The U.S. Track and Field and Cross Country Coaches Association has an amazing person as its communications manager. Tom Lewis puts out reams of information on college track and field, ranging from the weekly computer rankings to a breakdown of hometowns for the nearly 1,000 qualifiers to last week’s NCAA Championships to the best marks list of college football players competing in track, and on and on and on. He has truly done great things for promoting college track and field. There is no reason that professional track and field and road racing could not have a similar communications manager.
Hiring such a person, and giving him or her the tools necessary to do the job, is not cheap. It would cost money, and I’m not telling you anything you don’t know when I say that the membership of TFAA doesn’t have that kind of money. (And if you did, it would mean that pro track is doing fine and we wouldn’t be having this conversation in the first place.) If we’re going to have a communications manager for professional track, we need a professional track organization in the first place.
This observation gives rise to an even bigger realization. The separate groups in track and field are just that, separate. We do not work together like other professional sports. We are hundreds of individual groups and people all doing our own thing. No wonder we are losing the competition for attention and dollars with the well-organized sports leagues and tours.
What we need is a partnership between the stakeholders in professional track and field and road running. We need a professional organization made up of athletes (and their agents and coaches), meet promoters, sponsors, road race directors, and anyone else whose bottom line is impacted by the success or failure of our sport.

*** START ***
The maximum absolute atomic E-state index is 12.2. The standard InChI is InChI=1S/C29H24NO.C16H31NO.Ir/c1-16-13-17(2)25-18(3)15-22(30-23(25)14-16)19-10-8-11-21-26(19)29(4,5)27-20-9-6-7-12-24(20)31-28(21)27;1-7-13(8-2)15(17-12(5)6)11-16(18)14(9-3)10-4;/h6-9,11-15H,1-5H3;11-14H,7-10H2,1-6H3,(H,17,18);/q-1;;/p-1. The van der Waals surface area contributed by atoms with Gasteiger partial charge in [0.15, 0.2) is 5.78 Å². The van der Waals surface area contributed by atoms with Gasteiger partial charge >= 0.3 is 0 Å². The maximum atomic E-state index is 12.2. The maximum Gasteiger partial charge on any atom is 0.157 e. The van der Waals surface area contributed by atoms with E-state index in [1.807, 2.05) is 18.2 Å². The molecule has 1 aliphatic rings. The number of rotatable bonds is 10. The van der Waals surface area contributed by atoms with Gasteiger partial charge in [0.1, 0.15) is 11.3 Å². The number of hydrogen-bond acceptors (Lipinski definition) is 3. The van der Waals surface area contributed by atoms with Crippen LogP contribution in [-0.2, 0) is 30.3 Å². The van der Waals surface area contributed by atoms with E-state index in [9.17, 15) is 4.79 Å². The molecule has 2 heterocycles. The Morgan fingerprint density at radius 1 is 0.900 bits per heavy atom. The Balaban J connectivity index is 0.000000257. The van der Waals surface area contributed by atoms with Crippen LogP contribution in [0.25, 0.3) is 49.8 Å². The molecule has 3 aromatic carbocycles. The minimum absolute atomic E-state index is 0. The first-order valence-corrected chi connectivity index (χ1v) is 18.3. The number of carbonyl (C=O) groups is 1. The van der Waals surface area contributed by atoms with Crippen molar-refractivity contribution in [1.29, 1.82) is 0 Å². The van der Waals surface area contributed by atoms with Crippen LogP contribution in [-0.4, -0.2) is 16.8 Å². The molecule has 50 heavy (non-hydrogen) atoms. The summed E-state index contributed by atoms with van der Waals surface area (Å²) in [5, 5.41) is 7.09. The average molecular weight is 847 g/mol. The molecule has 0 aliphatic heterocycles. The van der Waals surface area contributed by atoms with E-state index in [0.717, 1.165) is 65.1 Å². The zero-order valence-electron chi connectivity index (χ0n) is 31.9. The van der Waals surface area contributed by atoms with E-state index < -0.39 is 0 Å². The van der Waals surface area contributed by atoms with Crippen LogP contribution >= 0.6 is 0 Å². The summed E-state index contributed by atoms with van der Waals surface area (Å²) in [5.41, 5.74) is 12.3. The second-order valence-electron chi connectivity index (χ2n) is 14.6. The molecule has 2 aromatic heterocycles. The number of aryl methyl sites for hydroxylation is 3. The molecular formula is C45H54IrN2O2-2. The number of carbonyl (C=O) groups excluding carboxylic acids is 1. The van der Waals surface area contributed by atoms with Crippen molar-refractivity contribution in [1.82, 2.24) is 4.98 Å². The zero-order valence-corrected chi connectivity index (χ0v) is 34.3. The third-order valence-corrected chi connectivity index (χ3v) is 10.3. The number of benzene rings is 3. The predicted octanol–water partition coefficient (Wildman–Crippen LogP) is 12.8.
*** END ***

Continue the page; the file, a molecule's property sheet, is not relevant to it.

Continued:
These are people who have not traditionally gotten along terribly well. Athletes compete against each other, as do their agents and coaches. The competition between sponsors, such as Nike and adidas, is even more intense and cutthroat. Athletes and their representatives butt heads with meet promoters and race directors over financial terms, and so on. The natural tendency is to look upon the others with suspicion.
However, I think the time has come that we all need to realize we have a common goal. All of these stakeholders can agree that we want professional track to be successful, to be a profitable and expanding venture. As things stand right now, we are fighting over how to slice up an ever-decreasing pie.
Besides, it’s not the first time competitors have gotten together to accomplish things. The mere existence of the TFAA is proof of that. The USTFCCCA brings together the nation’s college coaches, people who former Track and Field News writer Jeff Hollobaugh once said were “born with a gene for divisiveness”. And every other successful sports league or tour brings together intense competitors for the common good.
Could it happen? Maybe, maybe not. Ben Franklin could have been talking about track when he said that “we must, indeed, all hang together, or most assuredly we shall all hang separately.” Remember what Matt said to get me started on this:
Real change happens when a minority of people unite around a shared vision and then go do their thing.